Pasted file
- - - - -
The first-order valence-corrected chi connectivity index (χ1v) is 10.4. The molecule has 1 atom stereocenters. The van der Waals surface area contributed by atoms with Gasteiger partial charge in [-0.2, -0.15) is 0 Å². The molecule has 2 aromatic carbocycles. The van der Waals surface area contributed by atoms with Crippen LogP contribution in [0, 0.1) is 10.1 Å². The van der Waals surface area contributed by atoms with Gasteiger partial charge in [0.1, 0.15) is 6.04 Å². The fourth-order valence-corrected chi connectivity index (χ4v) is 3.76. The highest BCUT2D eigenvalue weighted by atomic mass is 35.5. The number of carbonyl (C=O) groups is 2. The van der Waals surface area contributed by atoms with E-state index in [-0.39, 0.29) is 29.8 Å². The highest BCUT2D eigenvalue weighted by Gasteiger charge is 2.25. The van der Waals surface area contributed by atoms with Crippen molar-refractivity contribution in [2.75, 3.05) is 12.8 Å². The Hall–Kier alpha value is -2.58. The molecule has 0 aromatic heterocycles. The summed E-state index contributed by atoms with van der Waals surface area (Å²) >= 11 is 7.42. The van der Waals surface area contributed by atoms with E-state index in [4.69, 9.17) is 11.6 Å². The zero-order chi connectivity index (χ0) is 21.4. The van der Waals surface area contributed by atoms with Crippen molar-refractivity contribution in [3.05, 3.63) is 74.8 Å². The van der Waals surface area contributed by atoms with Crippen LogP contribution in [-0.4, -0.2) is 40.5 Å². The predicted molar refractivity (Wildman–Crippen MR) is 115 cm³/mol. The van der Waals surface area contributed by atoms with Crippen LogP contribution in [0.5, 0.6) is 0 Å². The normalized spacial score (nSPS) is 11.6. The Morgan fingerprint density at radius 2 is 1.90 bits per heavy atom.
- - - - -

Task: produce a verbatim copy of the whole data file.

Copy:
The first-order valence-corrected chi connectivity index (χ1v) is 10.4. The molecule has 1 atom stereocenters. The van der Waals surface area contributed by atoms with Gasteiger partial charge in [-0.2, -0.15) is 0 Å². The molecule has 2 aromatic carbocycles. The van der Waals surface area contributed by atoms with Crippen LogP contribution in [0, 0.1) is 10.1 Å². The van der Waals surface area contributed by atoms with Gasteiger partial charge in [0.1, 0.15) is 6.04 Å². The fourth-order valence-corrected chi connectivity index (χ4v) is 3.76. The highest BCUT2D eigenvalue weighted by atomic mass is 35.5. The number of carbonyl (C=O) groups is 2. The van der Waals surface area contributed by atoms with E-state index in [-0.39, 0.29) is 29.8 Å². The highest BCUT2D eigenvalue weighted by Gasteiger charge is 2.25. The van der Waals surface area contributed by atoms with Crippen molar-refractivity contribution in [2.75, 3.05) is 12.8 Å². The Hall–Kier alpha value is -2.58. The molecule has 0 aromatic heterocycles. The summed E-state index contributed by atoms with van der Waals surface area (Å²) >= 11 is 7.42. The van der Waals surface area contributed by atoms with E-state index in [4.69, 9.17) is 11.6 Å². The zero-order chi connectivity index (χ0) is 21.4. The van der Waals surface area contributed by atoms with Crippen molar-refractivity contribution in [3.05, 3.63) is 74.8 Å². The van der Waals surface area contributed by atoms with Crippen LogP contribution in [-0.4, -0.2) is 40.5 Å². The predicted molar refractivity (Wildman–Crippen MR) is 115 cm³/mol. The van der Waals surface area contributed by atoms with Crippen LogP contribution in [0.5, 0.6) is 0 Å². The normalized spacial score (nSPS) is 11.6. The Morgan fingerprint density at radius 2 is 1.90 bits per heavy atom.